Failure’s a Tricky Word

by Brenden Overton

If you were a college student, at what lengths would you go to avoid failing a course? If you were a university professor, where would you draw the line in terms of failure of students? The answer is subjective, no doubt. This is undoubtedly an issue that people continuously face in the classroom and in many avenues of life. The connotations and definitions of failure vary but the end conclusion is that failure is BAD. We live in a society where failure is unacceptable and discouraged, and if something is difficult or painful we go to unruly lengths to avoid it. This inclination is particularly prevalent in the college classroom, where failure is denoted by a scathing “F” and a shameful demeanor that students will manipulate the system in any way possible to avoid.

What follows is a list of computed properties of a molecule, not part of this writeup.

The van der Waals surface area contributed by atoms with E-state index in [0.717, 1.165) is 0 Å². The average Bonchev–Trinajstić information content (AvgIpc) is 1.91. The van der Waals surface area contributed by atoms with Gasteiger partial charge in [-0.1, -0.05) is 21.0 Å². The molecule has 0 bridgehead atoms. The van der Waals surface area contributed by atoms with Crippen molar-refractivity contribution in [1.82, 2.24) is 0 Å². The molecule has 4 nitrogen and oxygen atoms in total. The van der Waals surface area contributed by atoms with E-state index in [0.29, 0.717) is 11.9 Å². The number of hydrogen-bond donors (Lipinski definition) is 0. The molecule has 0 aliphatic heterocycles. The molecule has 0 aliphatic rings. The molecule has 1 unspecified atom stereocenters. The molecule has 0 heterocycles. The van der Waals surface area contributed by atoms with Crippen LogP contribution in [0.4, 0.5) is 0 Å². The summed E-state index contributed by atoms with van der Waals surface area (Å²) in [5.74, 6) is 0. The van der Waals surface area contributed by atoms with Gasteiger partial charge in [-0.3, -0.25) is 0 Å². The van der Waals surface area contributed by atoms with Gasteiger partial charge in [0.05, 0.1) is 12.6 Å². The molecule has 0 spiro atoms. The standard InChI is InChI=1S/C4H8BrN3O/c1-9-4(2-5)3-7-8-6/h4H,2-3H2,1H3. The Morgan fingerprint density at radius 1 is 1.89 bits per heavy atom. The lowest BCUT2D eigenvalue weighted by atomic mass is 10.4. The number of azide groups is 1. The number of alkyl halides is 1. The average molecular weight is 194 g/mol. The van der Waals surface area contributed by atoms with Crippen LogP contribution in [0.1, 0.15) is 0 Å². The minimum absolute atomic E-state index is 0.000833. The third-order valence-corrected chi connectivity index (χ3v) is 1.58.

In his brief article “Arrested for Writing,” Bob Blaisdell provides a narrative of the series of events leading to the eventual failure of one of his students, and the outrageous lengths this student went to avoid the stigma of a failing grade. As I remained on the edge of my seat, anxious to read what would happen next, it dawned on me that this story is not so uncommon. Our nations children and students are raised on the principles that failure should be avoided at all costs. If you were to ask ten people on the street: “What is the opposite of success?” My guess is the most prominent answer would be in fact, failure. I contend, in agreement with a speech I once heard, that failure is not the opposite of success, but rather the sister to success. As humans, we learn much more from our failures then we ever will from our victories. Isn’t it ironic that in our classrooms, on our sports teams, and just in life in general that these learning experiences through shortcomings are violently discouraged? Although this article may have just been a story to the author, it provides an excellent underlying message. Perhaps it is time to address the manner in which we evaluate the success of the young adults in our society, and this process begins in the classroom. Why is this important? It is critical because the most successful people in American history, such as Abraham Lincoln, Michael Jordan, and Thomas Edison to name a few, learned through their failure and struggle to eventually become some of the most admired men to  ever walk the face of the earth.

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